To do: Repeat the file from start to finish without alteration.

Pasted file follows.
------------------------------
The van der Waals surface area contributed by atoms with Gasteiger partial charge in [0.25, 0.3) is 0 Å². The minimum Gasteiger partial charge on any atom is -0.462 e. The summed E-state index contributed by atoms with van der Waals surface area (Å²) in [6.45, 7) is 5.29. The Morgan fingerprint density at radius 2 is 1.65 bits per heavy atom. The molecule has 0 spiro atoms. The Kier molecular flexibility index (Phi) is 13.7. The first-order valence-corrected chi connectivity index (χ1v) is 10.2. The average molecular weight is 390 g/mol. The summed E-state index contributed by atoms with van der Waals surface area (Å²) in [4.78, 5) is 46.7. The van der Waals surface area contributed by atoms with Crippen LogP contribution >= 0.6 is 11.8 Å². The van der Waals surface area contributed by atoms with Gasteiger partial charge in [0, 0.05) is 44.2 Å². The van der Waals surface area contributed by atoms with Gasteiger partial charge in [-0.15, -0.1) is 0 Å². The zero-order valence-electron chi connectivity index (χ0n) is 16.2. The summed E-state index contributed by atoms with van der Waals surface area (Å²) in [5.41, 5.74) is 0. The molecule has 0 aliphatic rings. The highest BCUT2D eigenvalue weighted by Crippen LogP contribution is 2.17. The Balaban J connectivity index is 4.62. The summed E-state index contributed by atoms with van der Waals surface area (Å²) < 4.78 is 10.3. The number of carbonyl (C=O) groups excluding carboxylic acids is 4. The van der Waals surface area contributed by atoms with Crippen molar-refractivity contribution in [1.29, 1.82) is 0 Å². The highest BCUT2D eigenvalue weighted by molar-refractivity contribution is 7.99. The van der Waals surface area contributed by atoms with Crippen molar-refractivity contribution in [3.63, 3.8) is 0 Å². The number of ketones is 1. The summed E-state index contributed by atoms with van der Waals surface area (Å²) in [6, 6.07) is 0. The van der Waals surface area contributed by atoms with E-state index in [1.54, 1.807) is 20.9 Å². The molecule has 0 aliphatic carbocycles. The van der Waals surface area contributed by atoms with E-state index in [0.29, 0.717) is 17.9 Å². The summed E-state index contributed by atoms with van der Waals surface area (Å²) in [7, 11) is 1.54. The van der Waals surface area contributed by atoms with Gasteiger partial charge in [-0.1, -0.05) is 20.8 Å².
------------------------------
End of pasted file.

The van der Waals surface area contributed by atoms with Gasteiger partial charge in [0.25, 0.3) is 0 Å². The minimum Gasteiger partial charge on any atom is -0.462 e. The summed E-state index contributed by atoms with van der Waals surface area (Å²) in [6.45, 7) is 5.29. The Morgan fingerprint density at radius 2 is 1.65 bits per heavy atom. The molecule has 0 spiro atoms. The Kier molecular flexibility index (Phi) is 13.7. The first-order valence-corrected chi connectivity index (χ1v) is 10.2. The average molecular weight is 390 g/mol. The summed E-state index contributed by atoms with van der Waals surface area (Å²) in [4.78, 5) is 46.7. The van der Waals surface area contributed by atoms with Crippen LogP contribution >= 0.6 is 11.8 Å². The van der Waals surface area contributed by atoms with Gasteiger partial charge in [0, 0.05) is 44.2 Å². The van der Waals surface area contributed by atoms with Gasteiger partial charge in [-0.15, -0.1) is 0 Å². The zero-order valence-electron chi connectivity index (χ0n) is 16.2. The summed E-state index contributed by atoms with van der Waals surface area (Å²) in [5.41, 5.74) is 0. The molecule has 0 aliphatic rings. The highest BCUT2D eigenvalue weighted by Crippen LogP contribution is 2.17. The Balaban J connectivity index is 4.62. The summed E-state index contributed by atoms with van der Waals surface area (Å²) < 4.78 is 10.3. The number of carbonyl (C=O) groups excluding carboxylic acids is 4. The van der Waals surface area contributed by atoms with Crippen molar-refractivity contribution in [1.29, 1.82) is 0 Å². The highest BCUT2D eigenvalue weighted by molar-refractivity contribution is 7.99. The van der Waals surface area contributed by atoms with Crippen molar-refractivity contribution in [3.63, 3.8) is 0 Å². The number of ketones is 1. The summed E-state index contributed by atoms with van der Waals surface area (Å²) in [6, 6.07) is 0. The van der Waals surface area contributed by atoms with E-state index in [1.54, 1.807) is 20.9 Å². The molecule has 0 aliphatic carbocycles. The van der Waals surface area contributed by atoms with E-state index in [0.29, 0.717) is 17.9 Å². The summed E-state index contributed by atoms with van der Waals surface area (Å²) in [7, 11) is 1.54. The van der Waals surface area contributed by atoms with Gasteiger partial charge in [-0.1, -0.05) is 20.8 Å².